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(The Hill)   Last Western prisoner at Guantanamo Bay exiled to cold, desolate, unforgiving land   (thehill.com) divider line 15
    More: Interesting, Guantanamo Bay, Omar Khadr, prisoners, material support, Guantanamo  
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6963 clicks; posted to Main » on 01 Oct 2012 at 9:03 AM (2 years ago)   |  Favorite    |   share:  Share on Twitter share via Email Share on Facebook   more»



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2012-10-01 09:30:27 AM  
5 votes:

Joe Blowme: The poor dear, totally innocent

FTA:Khadr pleaded guilty in 2010 to war crimes, including throwing the grenade that killed U.S. Army medic Sgt. First Class Christopher Speer during a firefight in Afghanistan on July 27, 2002.


When he was fifteen. He was recruited as a child soldier, which international law says makes him a victim. Yes he is a victim that killed somebody and the fact that he was a kid doesn't mean an ice cream and a ticket home, but it doesn't mean rendition either.
2012-10-01 09:47:08 AM  
3 votes:

Sudo_Make_Me_A_Sandwich: Flakeloaf: When he was fifteen. He was recruited as a child soldier, which international law says makes him a victim. Yes he is a victim that killed somebody and the fact that he was a kid doesn't mean an ice cream and a ticket home, but it doesn't mean rendition either.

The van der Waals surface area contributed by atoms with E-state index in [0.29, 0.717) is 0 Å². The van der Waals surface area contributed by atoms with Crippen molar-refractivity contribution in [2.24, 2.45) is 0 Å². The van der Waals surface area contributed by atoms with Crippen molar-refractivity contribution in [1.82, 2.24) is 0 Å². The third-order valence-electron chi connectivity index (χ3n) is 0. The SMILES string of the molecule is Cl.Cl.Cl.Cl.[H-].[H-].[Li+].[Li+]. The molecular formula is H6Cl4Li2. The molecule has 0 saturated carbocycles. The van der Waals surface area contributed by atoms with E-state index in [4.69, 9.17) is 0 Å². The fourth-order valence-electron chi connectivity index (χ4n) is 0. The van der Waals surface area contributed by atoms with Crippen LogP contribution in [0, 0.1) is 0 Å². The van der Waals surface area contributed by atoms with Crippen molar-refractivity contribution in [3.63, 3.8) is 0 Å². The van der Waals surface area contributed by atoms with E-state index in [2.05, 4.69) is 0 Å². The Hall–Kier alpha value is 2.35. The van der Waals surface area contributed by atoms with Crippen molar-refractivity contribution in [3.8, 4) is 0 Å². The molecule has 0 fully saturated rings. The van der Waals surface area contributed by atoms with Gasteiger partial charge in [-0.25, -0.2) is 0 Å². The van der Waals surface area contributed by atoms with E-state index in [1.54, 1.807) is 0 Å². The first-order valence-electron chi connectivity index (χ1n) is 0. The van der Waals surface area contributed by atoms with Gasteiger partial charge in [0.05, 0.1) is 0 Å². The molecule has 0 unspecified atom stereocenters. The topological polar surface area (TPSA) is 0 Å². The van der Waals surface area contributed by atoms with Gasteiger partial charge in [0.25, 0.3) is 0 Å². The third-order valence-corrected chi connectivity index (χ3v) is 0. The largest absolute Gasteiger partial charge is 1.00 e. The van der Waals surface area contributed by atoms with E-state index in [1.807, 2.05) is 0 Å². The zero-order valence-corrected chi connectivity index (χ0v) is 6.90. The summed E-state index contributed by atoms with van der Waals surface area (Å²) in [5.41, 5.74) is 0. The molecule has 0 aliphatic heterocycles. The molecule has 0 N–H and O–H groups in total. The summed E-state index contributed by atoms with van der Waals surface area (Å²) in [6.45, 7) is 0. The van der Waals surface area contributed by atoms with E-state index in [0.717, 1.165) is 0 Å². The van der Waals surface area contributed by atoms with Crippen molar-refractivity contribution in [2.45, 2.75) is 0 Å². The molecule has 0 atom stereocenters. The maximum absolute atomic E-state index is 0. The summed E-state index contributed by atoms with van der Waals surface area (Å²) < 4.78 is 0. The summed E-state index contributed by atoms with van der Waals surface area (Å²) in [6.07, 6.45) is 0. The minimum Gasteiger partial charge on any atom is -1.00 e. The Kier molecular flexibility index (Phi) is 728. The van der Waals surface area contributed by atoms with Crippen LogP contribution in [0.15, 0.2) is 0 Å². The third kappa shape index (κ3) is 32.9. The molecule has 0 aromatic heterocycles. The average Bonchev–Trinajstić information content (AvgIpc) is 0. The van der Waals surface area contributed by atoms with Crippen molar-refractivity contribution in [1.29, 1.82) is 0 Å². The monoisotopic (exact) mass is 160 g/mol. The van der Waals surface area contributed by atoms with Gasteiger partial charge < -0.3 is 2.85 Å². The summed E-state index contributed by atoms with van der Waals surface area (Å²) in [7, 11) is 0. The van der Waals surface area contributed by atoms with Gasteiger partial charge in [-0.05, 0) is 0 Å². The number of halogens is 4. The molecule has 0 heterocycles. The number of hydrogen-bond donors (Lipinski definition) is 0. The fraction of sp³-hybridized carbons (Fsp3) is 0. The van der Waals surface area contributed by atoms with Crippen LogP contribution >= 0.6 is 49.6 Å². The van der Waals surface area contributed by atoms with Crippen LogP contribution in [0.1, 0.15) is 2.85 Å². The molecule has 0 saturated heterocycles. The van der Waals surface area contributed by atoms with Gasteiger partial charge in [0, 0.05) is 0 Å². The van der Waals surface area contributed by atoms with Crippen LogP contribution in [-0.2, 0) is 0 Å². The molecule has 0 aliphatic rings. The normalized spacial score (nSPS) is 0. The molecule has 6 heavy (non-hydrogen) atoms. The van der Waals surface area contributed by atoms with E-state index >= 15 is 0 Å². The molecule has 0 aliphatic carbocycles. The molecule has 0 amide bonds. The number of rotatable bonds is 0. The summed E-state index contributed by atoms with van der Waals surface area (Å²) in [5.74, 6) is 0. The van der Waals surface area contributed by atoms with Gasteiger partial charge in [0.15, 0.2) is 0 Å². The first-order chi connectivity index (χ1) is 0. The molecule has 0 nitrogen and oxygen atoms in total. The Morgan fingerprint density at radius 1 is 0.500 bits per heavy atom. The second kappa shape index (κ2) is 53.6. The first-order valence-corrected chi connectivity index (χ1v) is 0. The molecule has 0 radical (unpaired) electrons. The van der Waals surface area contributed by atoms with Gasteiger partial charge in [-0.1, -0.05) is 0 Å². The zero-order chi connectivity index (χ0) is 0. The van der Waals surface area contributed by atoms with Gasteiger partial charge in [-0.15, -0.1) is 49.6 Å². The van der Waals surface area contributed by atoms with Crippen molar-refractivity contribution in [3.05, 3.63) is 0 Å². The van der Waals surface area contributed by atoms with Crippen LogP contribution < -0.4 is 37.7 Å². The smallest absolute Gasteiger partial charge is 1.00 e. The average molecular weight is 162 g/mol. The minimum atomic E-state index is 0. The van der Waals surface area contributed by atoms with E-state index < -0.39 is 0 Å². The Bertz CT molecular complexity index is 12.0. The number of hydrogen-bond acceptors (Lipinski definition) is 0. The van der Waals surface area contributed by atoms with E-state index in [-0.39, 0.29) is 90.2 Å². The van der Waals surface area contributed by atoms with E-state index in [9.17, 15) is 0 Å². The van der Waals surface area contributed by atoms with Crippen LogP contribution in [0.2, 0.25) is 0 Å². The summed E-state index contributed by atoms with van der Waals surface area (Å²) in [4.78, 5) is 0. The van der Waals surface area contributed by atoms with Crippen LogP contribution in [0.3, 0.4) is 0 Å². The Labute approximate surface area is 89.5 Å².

Wait, so he threw a grenade at soldiers invading his country during a time of war during an actual firefight, and that's now considered a war crime? This is right up there with charging Osama's driver with carrying rockets that the prosecution actually argued could only have been used to target military aircraft and not civilians.


It is a war crime unless you are a recognized (uniformed) soldier. If you're a child dressed a civilian throwing grenades at people you aren't a soldier your a terrorist.
2012-10-01 09:46:49 AM  
3 votes:

Sudo_Make_Me_A_Sandwich: Flakeloaf: When he was fifteen. He was recruited as a child soldier, which international law says makes him a victim. Yes he is a victim that killed somebody and the fact that he was a kid doesn't mean an ice cream and a ticket home, but it doesn't mean rendition either.

Wait, so he threw a grenade at soldiers invading his country during a time of war during an actual firefight